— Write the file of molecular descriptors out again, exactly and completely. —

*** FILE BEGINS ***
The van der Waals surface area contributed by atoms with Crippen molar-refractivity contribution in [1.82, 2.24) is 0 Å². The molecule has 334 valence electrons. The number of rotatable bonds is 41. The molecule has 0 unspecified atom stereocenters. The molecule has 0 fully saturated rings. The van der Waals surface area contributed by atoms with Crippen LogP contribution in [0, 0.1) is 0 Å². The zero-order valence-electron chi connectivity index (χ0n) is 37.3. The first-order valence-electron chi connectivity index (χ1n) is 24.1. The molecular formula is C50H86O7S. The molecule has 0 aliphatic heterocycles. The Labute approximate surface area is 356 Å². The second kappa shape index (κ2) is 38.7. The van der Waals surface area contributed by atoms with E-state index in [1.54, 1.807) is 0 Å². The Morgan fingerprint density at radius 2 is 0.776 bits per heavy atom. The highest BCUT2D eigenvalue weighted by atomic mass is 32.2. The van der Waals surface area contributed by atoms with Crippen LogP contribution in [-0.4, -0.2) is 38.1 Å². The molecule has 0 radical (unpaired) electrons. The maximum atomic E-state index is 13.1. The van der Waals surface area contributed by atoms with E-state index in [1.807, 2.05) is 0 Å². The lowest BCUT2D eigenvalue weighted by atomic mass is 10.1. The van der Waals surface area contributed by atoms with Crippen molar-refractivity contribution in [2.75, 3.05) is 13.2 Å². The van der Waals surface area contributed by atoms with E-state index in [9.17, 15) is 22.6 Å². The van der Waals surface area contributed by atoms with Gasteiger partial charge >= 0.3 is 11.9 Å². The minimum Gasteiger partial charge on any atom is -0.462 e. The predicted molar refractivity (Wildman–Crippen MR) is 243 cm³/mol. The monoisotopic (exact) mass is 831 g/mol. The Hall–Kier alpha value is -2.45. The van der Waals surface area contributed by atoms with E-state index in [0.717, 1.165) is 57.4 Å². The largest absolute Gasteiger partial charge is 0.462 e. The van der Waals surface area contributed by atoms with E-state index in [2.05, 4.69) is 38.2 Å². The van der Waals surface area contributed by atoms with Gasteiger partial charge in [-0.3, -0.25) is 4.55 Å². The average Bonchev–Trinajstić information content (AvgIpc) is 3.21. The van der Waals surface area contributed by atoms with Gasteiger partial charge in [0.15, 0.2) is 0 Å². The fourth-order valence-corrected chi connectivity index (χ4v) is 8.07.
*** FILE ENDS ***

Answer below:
The van der Waals surface area contributed by atoms with Crippen molar-refractivity contribution in [1.82, 2.24) is 0 Å². The molecule has 334 valence electrons. The number of rotatable bonds is 41. The molecule has 0 unspecified atom stereocenters. The molecule has 0 fully saturated rings. The van der Waals surface area contributed by atoms with Crippen LogP contribution in [0, 0.1) is 0 Å². The zero-order valence-electron chi connectivity index (χ0n) is 37.3. The first-order valence-electron chi connectivity index (χ1n) is 24.1. The molecular formula is C50H86O7S. The molecule has 0 aliphatic heterocycles. The Labute approximate surface area is 356 Å². The second kappa shape index (κ2) is 38.7. The van der Waals surface area contributed by atoms with E-state index in [1.54, 1.807) is 0 Å². The Morgan fingerprint density at radius 2 is 0.776 bits per heavy atom. The highest BCUT2D eigenvalue weighted by atomic mass is 32.2. The van der Waals surface area contributed by atoms with Crippen LogP contribution in [-0.4, -0.2) is 38.1 Å². The molecule has 0 radical (unpaired) electrons. The maximum atomic E-state index is 13.1. The van der Waals surface area contributed by atoms with E-state index in [1.807, 2.05) is 0 Å². The lowest BCUT2D eigenvalue weighted by atomic mass is 10.1. The van der Waals surface area contributed by atoms with Crippen molar-refractivity contribution in [2.75, 3.05) is 13.2 Å². The van der Waals surface area contributed by atoms with E-state index in [9.17, 15) is 22.6 Å². The van der Waals surface area contributed by atoms with Gasteiger partial charge >= 0.3 is 11.9 Å². The minimum Gasteiger partial charge on any atom is -0.462 e. The predicted molar refractivity (Wildman–Crippen MR) is 243 cm³/mol. The monoisotopic (exact) mass is 831 g/mol. The Hall–Kier alpha value is -2.45. The van der Waals surface area contributed by atoms with E-state index in [0.717, 1.165) is 57.4 Å². The largest absolute Gasteiger partial charge is 0.462 e. The van der Waals surface area contributed by atoms with E-state index in [2.05, 4.69) is 38.2 Å². The van der Waals surface area contributed by atoms with Gasteiger partial charge in [-0.3, -0.25) is 4.55 Å². The average Bonchev–Trinajstić information content (AvgIpc) is 3.21. The van der Waals surface area contributed by atoms with Gasteiger partial charge in [0.15, 0.2) is 0 Å². The fourth-order valence-corrected chi connectivity index (χ4v) is 8.07.